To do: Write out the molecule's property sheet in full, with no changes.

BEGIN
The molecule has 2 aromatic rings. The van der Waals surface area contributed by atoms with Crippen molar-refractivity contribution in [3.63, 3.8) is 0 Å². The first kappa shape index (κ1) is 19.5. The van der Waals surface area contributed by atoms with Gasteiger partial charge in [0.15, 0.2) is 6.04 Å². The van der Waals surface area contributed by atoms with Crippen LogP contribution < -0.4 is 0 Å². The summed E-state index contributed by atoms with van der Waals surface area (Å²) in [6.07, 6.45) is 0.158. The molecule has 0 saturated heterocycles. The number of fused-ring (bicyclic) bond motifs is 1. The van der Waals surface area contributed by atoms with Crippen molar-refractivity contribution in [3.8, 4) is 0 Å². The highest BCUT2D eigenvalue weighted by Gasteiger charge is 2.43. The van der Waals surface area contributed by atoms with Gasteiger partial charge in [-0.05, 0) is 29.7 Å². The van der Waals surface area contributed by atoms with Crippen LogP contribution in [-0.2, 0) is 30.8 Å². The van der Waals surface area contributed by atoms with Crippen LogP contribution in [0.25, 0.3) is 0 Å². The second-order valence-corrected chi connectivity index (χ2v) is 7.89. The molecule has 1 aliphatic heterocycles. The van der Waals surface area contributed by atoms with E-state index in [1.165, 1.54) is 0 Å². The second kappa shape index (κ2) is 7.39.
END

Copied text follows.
The molecule has 2 aromatic rings. The van der Waals surface area contributed by atoms with Crippen molar-refractivity contribution in [3.63, 3.8) is 0 Å². The first kappa shape index (κ1) is 19.5. The van der Waals surface area contributed by atoms with Gasteiger partial charge in [0.15, 0.2) is 6.04 Å². The van der Waals surface area contributed by atoms with Crippen LogP contribution < -0.4 is 0 Å². The summed E-state index contributed by atoms with van der Waals surface area (Å²) in [6.07, 6.45) is 0.158. The molecule has 0 saturated heterocycles. The number of fused-ring (bicyclic) bond motifs is 1. The van der Waals surface area contributed by atoms with Crippen molar-refractivity contribution in [3.8, 4) is 0 Å². The highest BCUT2D eigenvalue weighted by Gasteiger charge is 2.43. The van der Waals surface area contributed by atoms with Gasteiger partial charge in [-0.05, 0) is 29.7 Å². The van der Waals surface area contributed by atoms with Crippen LogP contribution in [-0.2, 0) is 30.8 Å². The van der Waals surface area contributed by atoms with Crippen LogP contribution in [0.25, 0.3) is 0 Å². The second-order valence-corrected chi connectivity index (χ2v) is 7.89. The molecule has 1 aliphatic heterocycles. The van der Waals surface area contributed by atoms with E-state index in [1.165, 1.54) is 0 Å². The second kappa shape index (κ2) is 7.39.